The European Commission has announced an in-depth investigation to assess the proposed merger between Essilor and Luxottica under the European Union Merger Regulation. In a statement, the Commission said it has concerns that the merger may reduce competition for ophthalmic lenses, and will further investigate effects on eyewear.
“Half of Europeans wear glasses and almost all of us will need vision correction one day. Therefore we need to carefully assess whether the proposed merger would lead to higher prices or reduced choices for opticians and ultimately consumers,” said Commissioner Margrethe Vestager, who is in charge of competition policy.
Essilor and Luxottica are leaders in the optical industry. Essilor is the largest supplier of ophthalmic lenses, both worldwide and in Europe. Luxottica is the largest supplier of eyewear, both worldwide and in Europe, and has well-known brands in its portfolio such as Ray-Ban and Oakley. Both companies sell their products to eye care practices who then sell finished spectacles and sunglasses to consumers.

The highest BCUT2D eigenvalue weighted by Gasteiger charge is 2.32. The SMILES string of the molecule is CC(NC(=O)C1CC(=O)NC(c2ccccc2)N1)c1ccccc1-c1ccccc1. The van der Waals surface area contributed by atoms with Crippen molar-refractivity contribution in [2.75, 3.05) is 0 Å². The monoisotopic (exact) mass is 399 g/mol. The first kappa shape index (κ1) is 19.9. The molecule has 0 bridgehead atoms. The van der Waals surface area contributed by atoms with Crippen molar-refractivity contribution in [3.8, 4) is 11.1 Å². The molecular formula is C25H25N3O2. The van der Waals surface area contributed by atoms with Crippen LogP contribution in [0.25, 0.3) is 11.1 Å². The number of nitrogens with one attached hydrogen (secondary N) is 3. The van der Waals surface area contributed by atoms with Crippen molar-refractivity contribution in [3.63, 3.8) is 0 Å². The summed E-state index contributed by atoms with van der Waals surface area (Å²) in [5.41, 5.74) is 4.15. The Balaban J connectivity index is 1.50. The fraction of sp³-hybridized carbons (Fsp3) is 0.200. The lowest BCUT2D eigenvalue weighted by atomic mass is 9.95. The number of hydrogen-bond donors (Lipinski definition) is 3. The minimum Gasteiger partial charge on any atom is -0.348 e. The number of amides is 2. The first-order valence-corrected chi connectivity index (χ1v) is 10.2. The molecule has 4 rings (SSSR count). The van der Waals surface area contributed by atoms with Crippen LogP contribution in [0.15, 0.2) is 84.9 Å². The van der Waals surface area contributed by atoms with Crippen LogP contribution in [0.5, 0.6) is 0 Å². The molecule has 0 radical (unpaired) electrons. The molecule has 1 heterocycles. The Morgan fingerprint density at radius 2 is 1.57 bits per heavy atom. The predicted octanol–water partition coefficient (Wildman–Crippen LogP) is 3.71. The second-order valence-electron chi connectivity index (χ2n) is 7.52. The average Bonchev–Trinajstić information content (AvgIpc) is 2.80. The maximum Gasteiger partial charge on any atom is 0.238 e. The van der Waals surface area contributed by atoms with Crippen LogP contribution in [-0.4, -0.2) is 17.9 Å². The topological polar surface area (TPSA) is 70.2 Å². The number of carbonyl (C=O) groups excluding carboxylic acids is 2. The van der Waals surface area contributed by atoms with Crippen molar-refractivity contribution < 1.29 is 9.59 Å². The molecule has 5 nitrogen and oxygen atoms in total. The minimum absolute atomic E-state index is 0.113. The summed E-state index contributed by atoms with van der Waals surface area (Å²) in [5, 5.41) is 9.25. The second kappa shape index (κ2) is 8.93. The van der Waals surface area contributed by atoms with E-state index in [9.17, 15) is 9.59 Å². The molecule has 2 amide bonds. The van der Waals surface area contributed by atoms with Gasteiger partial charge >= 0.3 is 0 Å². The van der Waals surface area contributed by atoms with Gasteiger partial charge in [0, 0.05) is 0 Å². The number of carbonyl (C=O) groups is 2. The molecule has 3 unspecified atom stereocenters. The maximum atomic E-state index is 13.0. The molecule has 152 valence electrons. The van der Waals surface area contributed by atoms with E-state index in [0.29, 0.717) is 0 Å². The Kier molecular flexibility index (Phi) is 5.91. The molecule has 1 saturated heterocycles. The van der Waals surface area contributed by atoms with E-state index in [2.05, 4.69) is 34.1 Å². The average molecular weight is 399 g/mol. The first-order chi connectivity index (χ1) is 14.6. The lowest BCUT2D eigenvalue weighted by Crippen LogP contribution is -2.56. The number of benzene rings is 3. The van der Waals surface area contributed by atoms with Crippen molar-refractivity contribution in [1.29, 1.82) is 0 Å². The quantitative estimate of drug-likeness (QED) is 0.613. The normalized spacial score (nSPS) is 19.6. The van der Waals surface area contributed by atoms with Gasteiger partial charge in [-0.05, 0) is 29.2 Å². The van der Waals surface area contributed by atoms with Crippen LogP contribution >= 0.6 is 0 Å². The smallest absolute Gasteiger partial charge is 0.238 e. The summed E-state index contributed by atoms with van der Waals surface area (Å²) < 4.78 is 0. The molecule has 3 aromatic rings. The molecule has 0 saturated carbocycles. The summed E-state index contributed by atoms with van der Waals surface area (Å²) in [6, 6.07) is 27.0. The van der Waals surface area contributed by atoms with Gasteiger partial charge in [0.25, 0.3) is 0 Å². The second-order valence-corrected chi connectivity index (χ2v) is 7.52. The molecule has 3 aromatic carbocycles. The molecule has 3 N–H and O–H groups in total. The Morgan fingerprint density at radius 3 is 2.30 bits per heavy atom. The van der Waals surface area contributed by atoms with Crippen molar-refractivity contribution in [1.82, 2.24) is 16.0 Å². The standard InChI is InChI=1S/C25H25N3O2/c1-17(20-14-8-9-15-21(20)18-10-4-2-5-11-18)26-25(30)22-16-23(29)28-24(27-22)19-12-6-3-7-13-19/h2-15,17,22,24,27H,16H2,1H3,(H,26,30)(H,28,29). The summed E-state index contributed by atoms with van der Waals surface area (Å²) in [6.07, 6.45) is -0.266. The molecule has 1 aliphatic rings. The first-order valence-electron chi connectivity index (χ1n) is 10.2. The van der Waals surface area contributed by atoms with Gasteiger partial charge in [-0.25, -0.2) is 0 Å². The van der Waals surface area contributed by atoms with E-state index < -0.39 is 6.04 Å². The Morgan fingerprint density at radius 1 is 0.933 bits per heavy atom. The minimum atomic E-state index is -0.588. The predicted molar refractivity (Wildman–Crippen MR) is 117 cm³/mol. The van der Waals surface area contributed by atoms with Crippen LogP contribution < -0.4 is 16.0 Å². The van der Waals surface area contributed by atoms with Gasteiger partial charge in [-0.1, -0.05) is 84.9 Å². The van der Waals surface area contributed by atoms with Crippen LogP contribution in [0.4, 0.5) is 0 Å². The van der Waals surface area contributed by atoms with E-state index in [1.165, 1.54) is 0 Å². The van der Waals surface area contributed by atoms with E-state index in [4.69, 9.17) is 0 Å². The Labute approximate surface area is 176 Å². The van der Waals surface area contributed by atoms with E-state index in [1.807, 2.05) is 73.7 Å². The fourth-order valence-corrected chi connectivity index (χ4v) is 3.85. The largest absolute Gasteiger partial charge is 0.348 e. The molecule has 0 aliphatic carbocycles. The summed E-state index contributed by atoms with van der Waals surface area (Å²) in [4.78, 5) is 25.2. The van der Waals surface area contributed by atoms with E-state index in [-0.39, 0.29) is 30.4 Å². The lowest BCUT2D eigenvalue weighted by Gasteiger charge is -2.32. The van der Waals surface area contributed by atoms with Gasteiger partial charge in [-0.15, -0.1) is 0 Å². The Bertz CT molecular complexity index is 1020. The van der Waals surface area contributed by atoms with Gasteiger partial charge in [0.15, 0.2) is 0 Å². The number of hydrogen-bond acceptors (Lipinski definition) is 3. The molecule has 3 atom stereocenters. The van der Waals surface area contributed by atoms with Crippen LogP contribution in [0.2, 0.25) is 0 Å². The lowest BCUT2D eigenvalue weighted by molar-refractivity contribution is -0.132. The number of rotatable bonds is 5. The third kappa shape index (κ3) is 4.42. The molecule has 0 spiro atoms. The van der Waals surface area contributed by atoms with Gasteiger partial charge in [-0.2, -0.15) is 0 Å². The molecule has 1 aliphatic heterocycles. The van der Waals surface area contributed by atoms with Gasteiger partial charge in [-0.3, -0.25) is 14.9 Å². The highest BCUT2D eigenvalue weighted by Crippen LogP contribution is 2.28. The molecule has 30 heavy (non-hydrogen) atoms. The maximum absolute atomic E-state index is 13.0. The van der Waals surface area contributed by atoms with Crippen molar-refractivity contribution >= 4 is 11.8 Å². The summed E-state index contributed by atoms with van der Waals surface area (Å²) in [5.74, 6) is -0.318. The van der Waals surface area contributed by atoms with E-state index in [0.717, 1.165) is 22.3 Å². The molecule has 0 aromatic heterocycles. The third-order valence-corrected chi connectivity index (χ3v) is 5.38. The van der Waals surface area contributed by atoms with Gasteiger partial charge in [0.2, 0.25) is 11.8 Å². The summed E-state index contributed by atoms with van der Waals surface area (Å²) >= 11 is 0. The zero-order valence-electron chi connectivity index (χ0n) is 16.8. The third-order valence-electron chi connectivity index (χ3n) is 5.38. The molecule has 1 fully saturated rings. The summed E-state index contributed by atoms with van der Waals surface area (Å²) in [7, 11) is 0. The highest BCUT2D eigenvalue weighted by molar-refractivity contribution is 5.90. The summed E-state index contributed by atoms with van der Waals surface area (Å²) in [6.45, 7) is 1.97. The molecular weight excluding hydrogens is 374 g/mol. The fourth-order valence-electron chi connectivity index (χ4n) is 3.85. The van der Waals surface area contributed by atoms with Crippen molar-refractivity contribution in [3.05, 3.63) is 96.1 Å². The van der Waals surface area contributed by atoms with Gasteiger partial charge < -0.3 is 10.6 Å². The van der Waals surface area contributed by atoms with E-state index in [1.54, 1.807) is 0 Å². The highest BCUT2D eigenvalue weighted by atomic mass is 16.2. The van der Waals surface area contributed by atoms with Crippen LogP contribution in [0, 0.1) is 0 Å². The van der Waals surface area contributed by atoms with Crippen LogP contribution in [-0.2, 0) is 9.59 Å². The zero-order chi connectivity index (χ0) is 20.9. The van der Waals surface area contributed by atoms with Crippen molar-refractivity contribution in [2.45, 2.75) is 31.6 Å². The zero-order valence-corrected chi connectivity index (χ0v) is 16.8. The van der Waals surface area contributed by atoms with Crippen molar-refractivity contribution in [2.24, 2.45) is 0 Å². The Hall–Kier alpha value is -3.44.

Preliminary Competition Concerns
The Commission’s initial market investigation raised several issues relating in particular to the combination of Essilor’s strong market position in lenses and Luxottica’s strong market position in eyewear.
At this stage, the Commission is concerned that, following the transaction, the merged entity may use Luxottica’s powerful brands to convince eye care practitioners to buy Essilor lenses and exclude other lens suppliers from the markets, through practices such as bundling or tying. The Commission will investigate whether such conduct could lead to adverse effects on competition, such as limiting purchase choices or increasing prices.
Additionally, the Commission will further assess whether:
• the merged entity would use Essilor’s strength in ophthalmic lenses to exclude rival eyewear suppliers from the markets,
• the merger would remove important emerging competition from Luxottica in lenses and from Essilor in eyewear.
The transaction was notified to the Commission on 22 August 2017. The Commission has 90 working days, until 12 February 2018, to take a decision. The opening of an in-depth investigation does not prejudge the outcome of the investigation.